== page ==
PROVISIONAL GOVERNMENT. It was during the brief life of the provisional government which assumed control on the arrest of Andros, that an entirely new and theretofore unheard of method of supplying the treasury was inaugurated.

A combined military and naval expedition was organized for the capture of Quebec and was dispatched upon its mission without any arrangements being made for payment of the wages of the soldiers and sailors or for the settlement

" Proceedings Mass. Hist. Soc., 2d Series, Vol. XIII., p. 226. ? Proceedings Am. Ant. Soc., Vol. XIII., Pt. 2, p. 239; Vol. XIII., Pt. 3, p. 463.

3 See Acts and Resolves, Prov. of Mass. Bay, Vol. VII., P. 645 et seq. Consult the Index for further references to these accounts.

of the expenses incurred in its preparation. The disastrous failure of the expedition prevented the colony from making payment out of the expected plunder from Quebec, and the ingenious scheme was resorted to, of adjusting these accounts by means of certificates of debt, issued by the colony, having different denominational values and capable of being used in lieu of money.


The provincial government continued to make use of this device during a period of a little over fifty years, the same being practically coincident with the first half of the eighteenth century. The method of proceeding, which soon became stereotyped, was to meet from year to year all outstanding debts and immediately impending obligations of the government, by emissions of bills of public credit in the form of due bills. Accompanying each emission was a pledge that the same amount of bills should be called in by tax at a specific future date. The taxes, therefore, of this period were laid, not for the purpose of meeting obligations or paying debts, but for the retirement of bills of public credit. The government, indeed, instead of being a borrower, became a lender,-not of money, but of bills, which were defined to be “in value equal to money.” Loans were made to citizens, either direct or through counties or towns, from which positive gain was expected in the form of interest, and through which it was hoped that the disturbance to the circulating medium from the funding process, which took place annually when taxes were collected, would be lessened. These loans were called “banks."

Such were the processes by means of which the colonists were accustomed to furnish supplies for the treasury in the days of the province; in fact, such only were the processes which were in vogue under the second charter

from its arrival in 1692 down to 1750. The expenses of the Phipps expedition had been met with “Old Colony bills.” The Hill and Walker expedition could not have gone forward except for the loans of province bills made to the Boston merchants. The chronic troubles with the eastern Indians and the expedition to Nova Scotia were all met through the same means, and, finally, the great coup of Shirley, the Louisburg expedition, was made possible through the power of the province to create bills of public credit at will. The marvellous, and almost incomprehensible success which attended this expedition was gained at the expense of the bankruptcy of the province, but the very fact that affairs in Massachusetts were so deplorable, compelled recognition on the part of the British government that this condition had been mainly brought about in securing for Great Britain a prize useless to the province, but of enormous value to the home government in the negotiations through which the peace of Aix-laChapelle was accomplished. Thus, an expedition begun under circumstances which seemed capable of producing only military disaster, and conducted, so far as the financial methods of the province were concerned, in a way that could lead only to ruin, through the extent of its success in the field and of the overwhelming bankruptcy which it produced at home, brought about the reimbursement of the province in coin, for expenditures made in bills of public credit, and gave opportunity for the resumption of specie payments.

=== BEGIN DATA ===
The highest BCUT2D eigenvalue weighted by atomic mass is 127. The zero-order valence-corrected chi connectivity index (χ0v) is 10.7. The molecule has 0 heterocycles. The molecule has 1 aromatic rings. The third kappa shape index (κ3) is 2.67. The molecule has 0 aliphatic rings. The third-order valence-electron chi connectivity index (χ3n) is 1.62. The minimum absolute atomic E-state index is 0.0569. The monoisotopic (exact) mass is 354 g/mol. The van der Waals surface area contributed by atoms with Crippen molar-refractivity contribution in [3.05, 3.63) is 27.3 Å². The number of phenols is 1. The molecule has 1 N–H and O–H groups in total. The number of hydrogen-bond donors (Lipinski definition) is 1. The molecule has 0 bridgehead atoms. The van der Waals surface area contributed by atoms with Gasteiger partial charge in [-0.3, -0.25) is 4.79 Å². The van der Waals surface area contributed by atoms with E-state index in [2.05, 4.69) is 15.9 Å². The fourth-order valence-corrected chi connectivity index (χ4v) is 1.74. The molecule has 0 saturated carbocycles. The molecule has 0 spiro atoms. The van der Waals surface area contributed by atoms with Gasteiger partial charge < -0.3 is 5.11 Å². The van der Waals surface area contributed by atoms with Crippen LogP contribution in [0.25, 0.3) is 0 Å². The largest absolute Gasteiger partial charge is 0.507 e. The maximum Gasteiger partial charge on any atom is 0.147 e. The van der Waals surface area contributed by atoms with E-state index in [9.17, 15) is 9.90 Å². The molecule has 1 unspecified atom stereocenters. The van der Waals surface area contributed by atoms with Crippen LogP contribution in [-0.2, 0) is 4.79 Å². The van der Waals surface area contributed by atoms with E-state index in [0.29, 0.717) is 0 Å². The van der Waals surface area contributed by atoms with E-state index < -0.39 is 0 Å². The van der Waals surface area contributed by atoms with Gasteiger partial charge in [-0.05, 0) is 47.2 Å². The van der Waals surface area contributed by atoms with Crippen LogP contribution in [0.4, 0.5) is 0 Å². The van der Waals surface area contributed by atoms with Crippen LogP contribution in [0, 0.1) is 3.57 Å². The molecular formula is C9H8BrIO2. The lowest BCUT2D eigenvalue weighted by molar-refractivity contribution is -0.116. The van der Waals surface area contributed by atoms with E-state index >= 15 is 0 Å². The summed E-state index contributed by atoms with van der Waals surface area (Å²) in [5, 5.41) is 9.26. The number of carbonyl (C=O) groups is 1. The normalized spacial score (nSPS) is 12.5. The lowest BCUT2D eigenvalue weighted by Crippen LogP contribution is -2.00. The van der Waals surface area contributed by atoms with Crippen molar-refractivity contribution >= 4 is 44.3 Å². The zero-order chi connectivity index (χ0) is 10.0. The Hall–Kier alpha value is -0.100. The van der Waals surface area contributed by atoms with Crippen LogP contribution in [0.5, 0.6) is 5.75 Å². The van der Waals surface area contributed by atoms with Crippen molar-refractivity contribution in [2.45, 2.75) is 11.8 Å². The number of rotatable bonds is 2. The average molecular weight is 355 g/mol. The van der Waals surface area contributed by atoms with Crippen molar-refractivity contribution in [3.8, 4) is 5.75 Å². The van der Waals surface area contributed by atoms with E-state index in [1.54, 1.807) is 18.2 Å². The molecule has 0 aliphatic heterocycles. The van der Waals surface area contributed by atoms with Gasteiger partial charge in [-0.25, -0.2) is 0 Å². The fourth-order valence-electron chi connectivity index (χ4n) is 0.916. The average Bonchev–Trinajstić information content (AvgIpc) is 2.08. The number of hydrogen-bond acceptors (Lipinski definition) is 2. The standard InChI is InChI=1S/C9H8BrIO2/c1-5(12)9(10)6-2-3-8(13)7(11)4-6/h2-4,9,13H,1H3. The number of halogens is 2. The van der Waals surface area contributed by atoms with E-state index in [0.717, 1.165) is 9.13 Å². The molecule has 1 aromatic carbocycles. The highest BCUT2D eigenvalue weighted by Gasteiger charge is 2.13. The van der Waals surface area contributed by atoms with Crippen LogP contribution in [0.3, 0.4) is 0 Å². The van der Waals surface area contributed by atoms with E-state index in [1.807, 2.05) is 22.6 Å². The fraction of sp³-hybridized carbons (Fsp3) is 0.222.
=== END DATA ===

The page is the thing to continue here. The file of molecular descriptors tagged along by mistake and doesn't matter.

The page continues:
For upwards of fifty years the government had been exempted from the necessity of borrowing. The time had now come when the conditions were such that there would probably be a period each year when the treasury would be empty and so far as the immediate future was concerned, the situation was aggravated by the obstructions placed in the way of the redemption of the bills through the delays of collectors in remitting to the treasurer.